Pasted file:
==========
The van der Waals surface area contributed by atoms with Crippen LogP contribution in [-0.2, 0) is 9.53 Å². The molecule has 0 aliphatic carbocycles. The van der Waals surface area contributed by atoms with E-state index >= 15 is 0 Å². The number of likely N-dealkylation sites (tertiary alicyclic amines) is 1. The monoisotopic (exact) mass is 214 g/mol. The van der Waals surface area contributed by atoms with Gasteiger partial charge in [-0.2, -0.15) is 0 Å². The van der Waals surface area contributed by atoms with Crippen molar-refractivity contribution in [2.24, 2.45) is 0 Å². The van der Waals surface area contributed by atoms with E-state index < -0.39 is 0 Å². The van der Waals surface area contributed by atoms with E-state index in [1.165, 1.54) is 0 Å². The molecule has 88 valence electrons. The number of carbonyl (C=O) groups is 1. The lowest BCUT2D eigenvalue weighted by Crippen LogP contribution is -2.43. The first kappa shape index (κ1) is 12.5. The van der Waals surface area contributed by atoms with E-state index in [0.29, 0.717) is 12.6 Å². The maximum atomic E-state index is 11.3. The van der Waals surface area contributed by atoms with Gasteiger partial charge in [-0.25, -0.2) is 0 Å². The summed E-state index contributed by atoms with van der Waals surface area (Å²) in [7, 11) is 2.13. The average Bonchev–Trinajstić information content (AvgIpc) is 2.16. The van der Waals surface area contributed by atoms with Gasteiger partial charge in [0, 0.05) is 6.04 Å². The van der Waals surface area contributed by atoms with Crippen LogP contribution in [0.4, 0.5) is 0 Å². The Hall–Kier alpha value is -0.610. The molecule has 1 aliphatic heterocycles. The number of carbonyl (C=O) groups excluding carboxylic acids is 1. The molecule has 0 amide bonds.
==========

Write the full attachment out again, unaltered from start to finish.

The van der Waals surface area contributed by atoms with Crippen LogP contribution in [-0.2, 0) is 9.53 Å². The molecule has 0 aliphatic carbocycles. The van der Waals surface area contributed by atoms with E-state index >= 15 is 0 Å². The number of likely N-dealkylation sites (tertiary alicyclic amines) is 1. The monoisotopic (exact) mass is 214 g/mol. The van der Waals surface area contributed by atoms with Gasteiger partial charge in [-0.2, -0.15) is 0 Å². The van der Waals surface area contributed by atoms with Crippen molar-refractivity contribution in [2.24, 2.45) is 0 Å². The van der Waals surface area contributed by atoms with E-state index < -0.39 is 0 Å². The van der Waals surface area contributed by atoms with E-state index in [1.165, 1.54) is 0 Å². The molecule has 88 valence electrons. The number of carbonyl (C=O) groups is 1. The lowest BCUT2D eigenvalue weighted by Crippen LogP contribution is -2.43. The first kappa shape index (κ1) is 12.5. The van der Waals surface area contributed by atoms with E-state index in [0.29, 0.717) is 12.6 Å². The maximum atomic E-state index is 11.3. The van der Waals surface area contributed by atoms with Gasteiger partial charge in [-0.25, -0.2) is 0 Å². The summed E-state index contributed by atoms with van der Waals surface area (Å²) in [7, 11) is 2.13. The average Bonchev–Trinajstić information content (AvgIpc) is 2.16. The van der Waals surface area contributed by atoms with Gasteiger partial charge in [0, 0.05) is 6.04 Å². The van der Waals surface area contributed by atoms with Crippen LogP contribution in [0.4, 0.5) is 0 Å². The Hall–Kier alpha value is -0.610. The molecule has 1 aliphatic heterocycles. The number of carbonyl (C=O) groups excluding carboxylic acids is 1. The molecule has 0 amide bonds.